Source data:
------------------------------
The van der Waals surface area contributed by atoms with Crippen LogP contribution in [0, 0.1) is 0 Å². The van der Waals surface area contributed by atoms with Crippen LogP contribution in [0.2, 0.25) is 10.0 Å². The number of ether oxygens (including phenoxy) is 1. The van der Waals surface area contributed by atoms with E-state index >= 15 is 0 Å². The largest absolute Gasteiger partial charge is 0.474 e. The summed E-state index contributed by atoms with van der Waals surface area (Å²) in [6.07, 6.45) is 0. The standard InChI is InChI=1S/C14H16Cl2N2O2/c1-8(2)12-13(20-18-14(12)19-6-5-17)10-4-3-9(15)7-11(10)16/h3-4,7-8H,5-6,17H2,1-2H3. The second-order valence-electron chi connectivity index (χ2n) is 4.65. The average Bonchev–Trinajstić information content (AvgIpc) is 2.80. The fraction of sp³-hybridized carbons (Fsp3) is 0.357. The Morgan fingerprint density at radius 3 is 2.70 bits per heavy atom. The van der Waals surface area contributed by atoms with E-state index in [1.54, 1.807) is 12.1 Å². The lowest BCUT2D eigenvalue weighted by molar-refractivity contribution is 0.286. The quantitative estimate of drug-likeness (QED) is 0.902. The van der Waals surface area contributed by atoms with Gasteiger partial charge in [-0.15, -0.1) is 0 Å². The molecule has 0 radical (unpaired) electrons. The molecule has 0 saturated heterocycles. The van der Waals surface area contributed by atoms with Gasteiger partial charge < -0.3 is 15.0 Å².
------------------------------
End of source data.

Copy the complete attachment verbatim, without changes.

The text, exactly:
The van der Waals surface area contributed by atoms with Crippen LogP contribution in [0, 0.1) is 0 Å². The van der Waals surface area contributed by atoms with Crippen LogP contribution in [0.2, 0.25) is 10.0 Å². The number of ether oxygens (including phenoxy) is 1. The van der Waals surface area contributed by atoms with E-state index >= 15 is 0 Å². The largest absolute Gasteiger partial charge is 0.474 e. The summed E-state index contributed by atoms with van der Waals surface area (Å²) in [6.07, 6.45) is 0. The standard InChI is InChI=1S/C14H16Cl2N2O2/c1-8(2)12-13(20-18-14(12)19-6-5-17)10-4-3-9(15)7-11(10)16/h3-4,7-8H,5-6,17H2,1-2H3. The second-order valence-electron chi connectivity index (χ2n) is 4.65. The average Bonchev–Trinajstić information content (AvgIpc) is 2.80. The fraction of sp³-hybridized carbons (Fsp3) is 0.357. The Morgan fingerprint density at radius 3 is 2.70 bits per heavy atom. The van der Waals surface area contributed by atoms with E-state index in [1.54, 1.807) is 12.1 Å². The lowest BCUT2D eigenvalue weighted by molar-refractivity contribution is 0.286. The quantitative estimate of drug-likeness (QED) is 0.902. The van der Waals surface area contributed by atoms with Gasteiger partial charge in [-0.15, -0.1) is 0 Å². The molecule has 0 radical (unpaired) electrons. The molecule has 0 saturated heterocycles. The van der Waals surface area contributed by atoms with Gasteiger partial charge < -0.3 is 15.0 Å².